Iraq rejects presence of Turkish and other foreign forces in its land
October 3, 2012 (TSR) – The Iraqi cabinet on Tuesday rejected the presence of foreign forces on its land, and called for cancelling treaties that permit foreign forces to enter Iraq.
“The cabinet decided to reject the presence of any foreign bases or forces on the Iraqi land and to reject the entry of any foreign military forces into Iraqi land under the pretext of chasing rebels,” government spokesman Ali al-Dabbagh said in a statement.
The remarks came during a regular cabinet session earlier in the day, in which the cabinet discussed a draft law submitted on Monday by the Turkish government asking the Turkish parliament to renew the mandate for its armed forces to carry out cross-border operations to curb the outlawed Kurdish Workers’ Party (PKK) rebels in Iraq’s Kurdistan region for another year.
The statement also recommended the Iraqi parliament “to cancel or not to extend any previous agreement concluded with any foreign country in this regard.”
“The draft law in the Turkish parliament to extend the mandate for Turkish troops to cross the Iraqi border to chase the rebels of the Kurdish Workers’ Party (PKK) is a violation to Iraq’s sovereignty and its security,” the statement said.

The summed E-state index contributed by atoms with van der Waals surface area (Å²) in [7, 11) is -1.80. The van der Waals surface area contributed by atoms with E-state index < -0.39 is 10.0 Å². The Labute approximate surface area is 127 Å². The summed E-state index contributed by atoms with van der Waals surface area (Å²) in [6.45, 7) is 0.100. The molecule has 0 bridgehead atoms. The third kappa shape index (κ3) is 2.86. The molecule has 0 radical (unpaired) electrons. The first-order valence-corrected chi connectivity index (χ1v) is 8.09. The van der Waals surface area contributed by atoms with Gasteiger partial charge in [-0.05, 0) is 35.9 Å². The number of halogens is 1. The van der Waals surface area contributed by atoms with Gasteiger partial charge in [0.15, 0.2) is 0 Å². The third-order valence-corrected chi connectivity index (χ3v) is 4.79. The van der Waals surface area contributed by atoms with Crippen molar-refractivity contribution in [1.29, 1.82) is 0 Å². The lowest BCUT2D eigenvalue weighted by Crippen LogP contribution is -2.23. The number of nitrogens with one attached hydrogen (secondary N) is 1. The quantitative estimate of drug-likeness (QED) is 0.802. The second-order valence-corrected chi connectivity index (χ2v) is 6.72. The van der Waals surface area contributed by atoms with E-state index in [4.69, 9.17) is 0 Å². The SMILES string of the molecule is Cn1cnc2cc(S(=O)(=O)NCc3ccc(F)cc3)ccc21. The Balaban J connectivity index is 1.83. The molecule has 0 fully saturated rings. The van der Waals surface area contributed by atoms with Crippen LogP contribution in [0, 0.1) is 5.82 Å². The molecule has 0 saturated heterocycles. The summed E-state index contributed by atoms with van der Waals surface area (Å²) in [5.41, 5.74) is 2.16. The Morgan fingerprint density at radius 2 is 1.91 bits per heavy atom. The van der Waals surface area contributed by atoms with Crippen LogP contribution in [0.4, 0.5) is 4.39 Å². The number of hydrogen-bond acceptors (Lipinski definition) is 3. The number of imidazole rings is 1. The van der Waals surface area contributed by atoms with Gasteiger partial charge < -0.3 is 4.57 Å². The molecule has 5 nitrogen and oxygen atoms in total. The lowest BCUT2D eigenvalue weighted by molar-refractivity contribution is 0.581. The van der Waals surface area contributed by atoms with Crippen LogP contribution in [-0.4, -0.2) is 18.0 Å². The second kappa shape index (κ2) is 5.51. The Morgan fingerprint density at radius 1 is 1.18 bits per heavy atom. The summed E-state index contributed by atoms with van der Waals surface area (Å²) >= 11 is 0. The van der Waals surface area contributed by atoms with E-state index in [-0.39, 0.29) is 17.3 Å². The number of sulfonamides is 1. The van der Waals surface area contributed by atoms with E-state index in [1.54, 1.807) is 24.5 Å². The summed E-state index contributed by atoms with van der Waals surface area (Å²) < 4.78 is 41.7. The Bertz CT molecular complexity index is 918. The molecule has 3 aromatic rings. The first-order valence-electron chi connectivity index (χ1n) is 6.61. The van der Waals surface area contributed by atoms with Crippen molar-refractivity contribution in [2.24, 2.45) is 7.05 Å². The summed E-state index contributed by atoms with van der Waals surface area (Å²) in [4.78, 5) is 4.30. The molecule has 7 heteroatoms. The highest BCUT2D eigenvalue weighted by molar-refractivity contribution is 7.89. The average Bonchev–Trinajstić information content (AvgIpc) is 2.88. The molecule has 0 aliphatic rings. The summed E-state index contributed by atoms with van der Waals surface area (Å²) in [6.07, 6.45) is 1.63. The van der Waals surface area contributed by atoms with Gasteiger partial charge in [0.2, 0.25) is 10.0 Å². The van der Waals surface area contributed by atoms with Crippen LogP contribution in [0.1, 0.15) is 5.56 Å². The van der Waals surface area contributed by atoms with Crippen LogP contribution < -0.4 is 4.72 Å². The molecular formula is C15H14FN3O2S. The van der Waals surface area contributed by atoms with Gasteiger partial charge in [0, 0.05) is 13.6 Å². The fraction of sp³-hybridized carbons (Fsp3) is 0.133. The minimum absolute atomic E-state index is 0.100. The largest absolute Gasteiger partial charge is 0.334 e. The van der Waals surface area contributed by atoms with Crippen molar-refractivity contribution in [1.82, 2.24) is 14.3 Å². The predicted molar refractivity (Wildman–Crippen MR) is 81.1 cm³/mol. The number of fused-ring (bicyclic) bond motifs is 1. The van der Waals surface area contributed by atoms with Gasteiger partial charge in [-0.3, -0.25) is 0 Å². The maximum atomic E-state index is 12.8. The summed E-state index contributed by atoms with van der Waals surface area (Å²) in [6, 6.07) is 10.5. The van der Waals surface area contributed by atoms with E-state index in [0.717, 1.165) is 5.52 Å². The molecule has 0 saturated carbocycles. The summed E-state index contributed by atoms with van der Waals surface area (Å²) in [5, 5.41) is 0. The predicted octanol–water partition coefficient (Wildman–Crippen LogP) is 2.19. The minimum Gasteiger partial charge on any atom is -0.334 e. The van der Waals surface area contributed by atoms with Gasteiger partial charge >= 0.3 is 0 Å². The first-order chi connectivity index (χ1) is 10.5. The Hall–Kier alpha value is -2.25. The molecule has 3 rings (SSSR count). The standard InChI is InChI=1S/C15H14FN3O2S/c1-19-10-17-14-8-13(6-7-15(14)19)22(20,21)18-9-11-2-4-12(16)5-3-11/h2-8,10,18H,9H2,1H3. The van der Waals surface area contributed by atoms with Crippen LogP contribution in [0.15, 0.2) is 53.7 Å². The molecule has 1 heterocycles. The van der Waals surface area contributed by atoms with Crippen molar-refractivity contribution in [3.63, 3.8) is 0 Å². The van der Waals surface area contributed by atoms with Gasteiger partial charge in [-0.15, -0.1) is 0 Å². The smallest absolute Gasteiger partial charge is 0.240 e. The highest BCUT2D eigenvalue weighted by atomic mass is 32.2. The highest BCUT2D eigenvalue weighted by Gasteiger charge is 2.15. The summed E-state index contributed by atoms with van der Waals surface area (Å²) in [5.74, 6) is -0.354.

The first agreement between Turkey and Iraq was signed in 1983 under the name of “Border Security and Cooperation,” and the first military operation was made in the same year by the Turkish troops. Then the military operations were repeated several times during 1980s, 1990s, and 2000s.
Turkish troops also frequently carry out air strikes and artillery shelling in Iraq’s northern region of Kurdistan targeting the PKK rebels who believed to be holed up in mountainous areas in northern Iraq.
Listed as a terrorist organization by Turkey, the United States and the European Union, the PKK took up arms in 1984 to create an ethnic homeland in southeastern Turkey.
Some 40,000 people have been killed in conflicts, fuelled by PKK’s separatist campaign in Turkey.